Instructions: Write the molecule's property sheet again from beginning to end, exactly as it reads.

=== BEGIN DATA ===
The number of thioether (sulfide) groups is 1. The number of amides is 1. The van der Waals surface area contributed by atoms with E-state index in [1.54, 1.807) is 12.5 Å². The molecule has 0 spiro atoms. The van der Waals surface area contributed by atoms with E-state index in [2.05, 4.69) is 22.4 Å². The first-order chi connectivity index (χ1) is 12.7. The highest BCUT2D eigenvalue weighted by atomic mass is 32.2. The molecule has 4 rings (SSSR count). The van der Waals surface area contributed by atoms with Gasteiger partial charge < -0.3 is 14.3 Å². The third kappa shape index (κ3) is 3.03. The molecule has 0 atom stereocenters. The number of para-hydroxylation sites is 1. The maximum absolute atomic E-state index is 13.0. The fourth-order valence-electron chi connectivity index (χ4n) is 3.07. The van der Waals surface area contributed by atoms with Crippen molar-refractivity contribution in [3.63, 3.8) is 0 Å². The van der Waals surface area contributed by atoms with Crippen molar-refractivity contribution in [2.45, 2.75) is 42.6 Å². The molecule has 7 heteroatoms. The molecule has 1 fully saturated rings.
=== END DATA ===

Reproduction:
The number of thioether (sulfide) groups is 1. The number of amides is 1. The van der Waals surface area contributed by atoms with E-state index in [1.54, 1.807) is 12.5 Å². The molecule has 0 spiro atoms. The van der Waals surface area contributed by atoms with E-state index in [2.05, 4.69) is 22.4 Å². The first-order chi connectivity index (χ1) is 12.7. The highest BCUT2D eigenvalue weighted by atomic mass is 32.2. The molecule has 4 rings (SSSR count). The van der Waals surface area contributed by atoms with Gasteiger partial charge < -0.3 is 14.3 Å². The third kappa shape index (κ3) is 3.03. The molecule has 0 atom stereocenters. The number of para-hydroxylation sites is 1. The maximum absolute atomic E-state index is 13.0. The fourth-order valence-electron chi connectivity index (χ4n) is 3.07. The van der Waals surface area contributed by atoms with Crippen molar-refractivity contribution in [3.63, 3.8) is 0 Å². The van der Waals surface area contributed by atoms with Crippen molar-refractivity contribution in [2.45, 2.75) is 42.6 Å². The molecule has 7 heteroatoms. The molecule has 1 fully saturated rings.